In Difficult Cases, ‘Families Cannot Manage Death at Home’ – The New York Times

Supported by
The New Old Age
Health care researchers argue that hospice facilities could better serve some terminal patients, and ease the burden on exhausted loved ones.
Send any friend a story
As a subscriber, you have 10 gift articles to give each month. Anyone can read what you share.

Where do people most want to be when they die? At home, they tell researchers — in familiar surroundings, in comfort, with the people they love.
That wish has become more achievable. In 2017, according to an analysis in The New England Journal of Medicine, home surpassed the hospital as the most common place of death — 30.7 percent of deaths occurred at home, compared with 29.8 percent at the hospital.
“It’s probably the first time that’s happened in the United States in modern times,” said Dr. Haider Warraich, a cardiologist at the Veterans Affairs Boston Healthcare System and an author of the study, published in 2019. Technically, the proportion was even higher, since some people who died in nursing facilities (20.8 percent) were long-term residents and the nursing home effectively was their home.
Dr. Warraich credited the change to the rise of hospice care, for which Congress authorized Medicare coverage 40 years ago. By 2019, more than half of Medicare beneficiaries who died were enrolled in hospice. “There’s been a cultural shift,” he said. “People don’t want to die in hospitals, and hospice helps make that possible.”
But not always.
When Lee Zeiontz was dying of lung cancer, she wanted to remain in her apartment on the Lower East Side of Manhattan with her cat on her bed and her neighbors stopping by. Lynda Hollander, her niece, hired a round-the-clock aide to supplement the hospice staff.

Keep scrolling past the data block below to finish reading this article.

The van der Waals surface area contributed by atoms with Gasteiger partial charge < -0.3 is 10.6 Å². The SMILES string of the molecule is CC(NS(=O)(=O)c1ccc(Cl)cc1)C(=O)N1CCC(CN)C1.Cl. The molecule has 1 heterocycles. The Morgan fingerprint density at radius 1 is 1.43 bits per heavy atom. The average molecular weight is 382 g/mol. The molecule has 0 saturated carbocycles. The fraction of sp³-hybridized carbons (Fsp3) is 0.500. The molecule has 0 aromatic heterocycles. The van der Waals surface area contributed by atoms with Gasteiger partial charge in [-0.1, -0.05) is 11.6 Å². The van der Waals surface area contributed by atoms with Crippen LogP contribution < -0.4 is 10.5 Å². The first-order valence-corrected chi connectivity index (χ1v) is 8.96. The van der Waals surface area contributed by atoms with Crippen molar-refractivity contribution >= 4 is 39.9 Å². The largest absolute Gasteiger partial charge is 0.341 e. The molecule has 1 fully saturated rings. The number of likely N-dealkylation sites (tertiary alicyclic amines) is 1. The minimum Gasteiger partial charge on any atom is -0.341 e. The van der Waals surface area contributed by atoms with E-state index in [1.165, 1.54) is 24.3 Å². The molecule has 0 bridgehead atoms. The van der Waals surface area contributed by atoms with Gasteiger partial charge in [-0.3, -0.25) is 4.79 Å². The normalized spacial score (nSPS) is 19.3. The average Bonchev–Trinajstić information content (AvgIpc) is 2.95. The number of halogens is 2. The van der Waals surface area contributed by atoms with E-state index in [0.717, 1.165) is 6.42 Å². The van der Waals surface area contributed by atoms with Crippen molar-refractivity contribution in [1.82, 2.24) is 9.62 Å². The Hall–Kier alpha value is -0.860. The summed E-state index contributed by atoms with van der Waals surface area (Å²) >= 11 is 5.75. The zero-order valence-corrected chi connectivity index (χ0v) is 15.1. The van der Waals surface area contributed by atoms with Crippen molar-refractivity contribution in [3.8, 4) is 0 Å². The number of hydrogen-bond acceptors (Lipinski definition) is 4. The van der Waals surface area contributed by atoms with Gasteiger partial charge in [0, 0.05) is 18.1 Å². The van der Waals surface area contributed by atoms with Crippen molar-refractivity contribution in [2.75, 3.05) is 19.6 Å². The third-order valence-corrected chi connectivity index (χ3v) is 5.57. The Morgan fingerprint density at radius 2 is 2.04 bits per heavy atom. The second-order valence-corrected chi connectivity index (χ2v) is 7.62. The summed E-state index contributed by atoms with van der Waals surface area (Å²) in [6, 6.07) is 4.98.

But Ms. Zeiontz’s pain eventually intensified and her older relatives were uneasy about administering morphine. “I think they were afraid of her dying at home,” said Ms. Hollander, a social worker in West Orange, N.J. They moved Ms. Zeiontz to an inpatient hospice unit at Mount Sinai Beth Israel Hospital, where she died a day and a half later, at 70.
Similarly, Alan Mironer had vowed to care for his wife, Lynne, with hospice help in their home in Edina, Minn., as she died of breast cancer. “He felt it was his responsibility,” their son, Mark, said. But as she weakened and became unable to walk to the bathroom, he said, “suddenly, it was so much more work to take care of her.” The elder Mr. Mironer, then 81, became overwhelmed.
Neighbors told them about a small hospice facility in Edina, with room for eight patients. Ms. Mironer spent her final week there, dying at 78.
Such experiences prompted an article this month in The New England Journal of Medicine that pointedly asks, “Is There Really ‘No Place Like Home’?”
The lead author, Dr. Melissa Wachterman, a palliative care specialist at Harvard Medical School, and her co-authors argue that alternative locations, including free-standing inpatient hospice facilities and hospice units within hospitals, could better care for some terminal patients with difficult symptoms and provide relief for exhausted families. They also contend that financial incentives play a role in where death occurs.
“There’s a lot of cultural pressure: ‘If you really loved this person, you’d keep them at home,’” Dr. Wachterman said in an interview. “We need to acknowledge that there are people whose needs are so great that families cannot manage death at home.”
Ninety-eight percent of hospice patients covered by Medicare receive what is called “routine home care.” The hospice organization sends nurses, aides, a social worker and a chaplain, in addition to drugs and equipment like a hospital bed, to the patient’s home. But it can’t provide 24-hour care; that falls to family or friends, or helpers paid out of pocket.
Often, that’s sufficient. But death can follow unpredictable trajectories, and some terminal conditions appear better suited to home death than others. Cancer patients have the greatest odds of dying at home, Dr. Warraich’s analysis showed. Patients with dementia are most likely to die in a nursing home, and those with respiratory disease in a hospital.